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Homo Superfluous

Robert M. Price

I admit to being old enough to have bought the original X-Men comics off the stands. As always, Stan Lee and Jack Kirby comics were and remain great comics. Boy, was that Stan a fan of radioactivity! Forget about “Smilin’ Stan;” they should have called him “Glowin’ Stan”! Just about every Marvel hero you could name owed his powers to Madame Curie. Pardon me, then, if I could never see much of a difference between the X-Men and the rest of the Geiger-registering tribe. I mean, Cyclops and his pals were born with weird powers after their parents had been exposed to radiation, while Daredevil, the Fantastic Four, the Hulk, and Spider-Man received their powers after their own immediate exposure. Weren’t they all pretty much mutants any way you cut it?

Of course, the major difference was the notion of punctuated equilibrium, as Professor X says in the voice-over to the first X-Men movie: evolution had revved up all of a sudden, as Niles Eldridge said it sometimes does, and the X-Men and Brotherhood of (Evil) Mutants were accordingly, and unlike the Thing or the Hulk, the beachhead of a new super-race, Homo Superior. This has all sorts of interesting political and moral implications, which the X-Men enterprise has not been slow to explore and exploit. (Though if I have to hear the word “mutie” one more time…!)

But enough is enough. Maybe even way too much. It took me years to get used to the New X-Men. For the longest time I couldn’t help thinking of them as the Phony X-Men. I like them now, and the movies helped a lot. I always thought Havoc, Polaris, Banshee, and Mimic were meant to be X-Men (heck, I’d even throw in the Cobalt Man). I only really saw what a great character Wolverine was once I saw the first movie. (Recently, as I was reading the X-Men issue they included with the Marvel Legends Colossus figure, even though he hardly appears in it, I was taken aback by a scene in which the mighty Wolverine is trying to pick a fight with some hapless soda jerk who catches him reading a magazine he hadn’t paid for! What kind of a psychotic bully was he in those early days?)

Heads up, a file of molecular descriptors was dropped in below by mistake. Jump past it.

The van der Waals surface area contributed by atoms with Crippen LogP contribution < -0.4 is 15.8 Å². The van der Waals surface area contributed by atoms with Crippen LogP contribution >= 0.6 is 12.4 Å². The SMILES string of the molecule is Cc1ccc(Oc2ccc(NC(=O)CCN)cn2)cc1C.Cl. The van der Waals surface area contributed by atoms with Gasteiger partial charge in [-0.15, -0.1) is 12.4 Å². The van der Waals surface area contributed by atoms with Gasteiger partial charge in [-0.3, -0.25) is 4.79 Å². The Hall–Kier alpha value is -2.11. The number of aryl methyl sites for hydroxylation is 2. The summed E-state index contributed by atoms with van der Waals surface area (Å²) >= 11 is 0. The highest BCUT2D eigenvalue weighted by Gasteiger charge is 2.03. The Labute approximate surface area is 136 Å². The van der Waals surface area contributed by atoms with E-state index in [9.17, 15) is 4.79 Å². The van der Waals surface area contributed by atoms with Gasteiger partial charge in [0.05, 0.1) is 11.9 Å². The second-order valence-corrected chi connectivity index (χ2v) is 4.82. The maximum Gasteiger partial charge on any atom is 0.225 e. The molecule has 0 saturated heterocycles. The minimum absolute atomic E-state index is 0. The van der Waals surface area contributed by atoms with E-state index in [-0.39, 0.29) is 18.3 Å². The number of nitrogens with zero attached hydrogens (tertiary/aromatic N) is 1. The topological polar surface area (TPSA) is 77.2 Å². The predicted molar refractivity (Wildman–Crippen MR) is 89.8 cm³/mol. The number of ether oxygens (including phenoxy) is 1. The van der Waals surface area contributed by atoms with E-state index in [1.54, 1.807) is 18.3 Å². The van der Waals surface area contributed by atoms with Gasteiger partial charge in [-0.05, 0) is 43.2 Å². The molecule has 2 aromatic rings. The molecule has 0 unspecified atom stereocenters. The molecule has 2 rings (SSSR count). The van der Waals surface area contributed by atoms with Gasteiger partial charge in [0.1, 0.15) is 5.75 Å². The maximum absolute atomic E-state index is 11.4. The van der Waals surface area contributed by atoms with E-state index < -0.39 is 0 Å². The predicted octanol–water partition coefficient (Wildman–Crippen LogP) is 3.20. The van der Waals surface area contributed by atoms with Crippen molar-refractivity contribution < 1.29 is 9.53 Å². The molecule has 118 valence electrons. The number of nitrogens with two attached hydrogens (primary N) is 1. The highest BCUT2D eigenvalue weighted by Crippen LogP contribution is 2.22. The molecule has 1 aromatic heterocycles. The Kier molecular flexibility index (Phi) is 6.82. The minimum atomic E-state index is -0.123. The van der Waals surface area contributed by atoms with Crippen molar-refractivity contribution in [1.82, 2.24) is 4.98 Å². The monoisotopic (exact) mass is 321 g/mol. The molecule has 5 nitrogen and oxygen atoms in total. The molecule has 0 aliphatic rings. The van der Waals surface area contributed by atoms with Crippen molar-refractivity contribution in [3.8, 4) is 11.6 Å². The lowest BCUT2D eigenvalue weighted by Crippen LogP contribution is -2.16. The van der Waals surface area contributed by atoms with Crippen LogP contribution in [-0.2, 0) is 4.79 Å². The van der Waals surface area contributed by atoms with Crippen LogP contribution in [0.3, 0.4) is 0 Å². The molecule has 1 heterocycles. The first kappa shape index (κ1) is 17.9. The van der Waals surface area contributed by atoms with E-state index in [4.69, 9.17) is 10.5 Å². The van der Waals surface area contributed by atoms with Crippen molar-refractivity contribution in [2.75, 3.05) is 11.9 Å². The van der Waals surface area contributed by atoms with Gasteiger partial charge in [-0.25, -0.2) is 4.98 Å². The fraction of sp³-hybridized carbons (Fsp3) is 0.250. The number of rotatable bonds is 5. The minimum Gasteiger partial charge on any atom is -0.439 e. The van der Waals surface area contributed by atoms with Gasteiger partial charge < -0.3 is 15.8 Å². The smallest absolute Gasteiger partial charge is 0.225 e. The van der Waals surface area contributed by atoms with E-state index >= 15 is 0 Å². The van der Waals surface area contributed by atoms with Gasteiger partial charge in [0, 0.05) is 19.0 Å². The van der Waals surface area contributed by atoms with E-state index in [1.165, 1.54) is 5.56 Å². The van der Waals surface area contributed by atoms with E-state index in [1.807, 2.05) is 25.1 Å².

Nightcrawler, Colossus, Storm, and Rogue are great characters, not entirely original, but who cares? But then, in my grumpy opinion, they ought to have pulled the plug to the mutant factory right there. The rest are, I think, Homo Superfluous. X-Men whose only mutant ability is that they are in the X-Men.

How about the highly annoying Gambit; what’s this guy’s power? Speaking with a Cajun accent? Propositioning Rogue? You say it has something to do with playing cards that glow? Brother.

Cannonball, huh? Guy assumes a fetal position and fires himself like a dodge ball? Big deal. In my day, this creep wouldn’t have made it into the Legion of Super Heroes. Or if he had, he’d have been called Bouncing Boy.

Forge? Mutant mechanic? What, did he make it onto the team by Affirmative Action?

Morph? A shape-shifter? How many of those do we need? Hell, by now they must qualify as a mutant species by themselves!

Cable? Bishop? Mutant power of beefiness and scowling?

And what about that pathetic freak in Generation X with the skin problem? It’s as if he was supposed to be yet another Plastic Man rip-off, and then somebody remembered how many of these there are and decided to freeze him in mid-stretch. I guess we’re just lucky they didn’t make this guy into, say Tumor-man, whose unnatural growths could stretch with a life of their own. Come to think of it, I hope nobody at Marvel is listening!

And then there are all the Rob Liefield mutants who, like his Image and Awesome Comics characters, all obviously are just chance costume doodles given a name and some vague powers, not that it mattered who could do what. They could all bicker and leap into the air and wear garter belts. That seemed to be enough. For some fans, I guess it is. X-Factor, X-calibur, X-crement. I’m beginning to think that Senator Kelly has a point! Maybe mutants are getting out of control!


Robert M. Price

July 18, 2000


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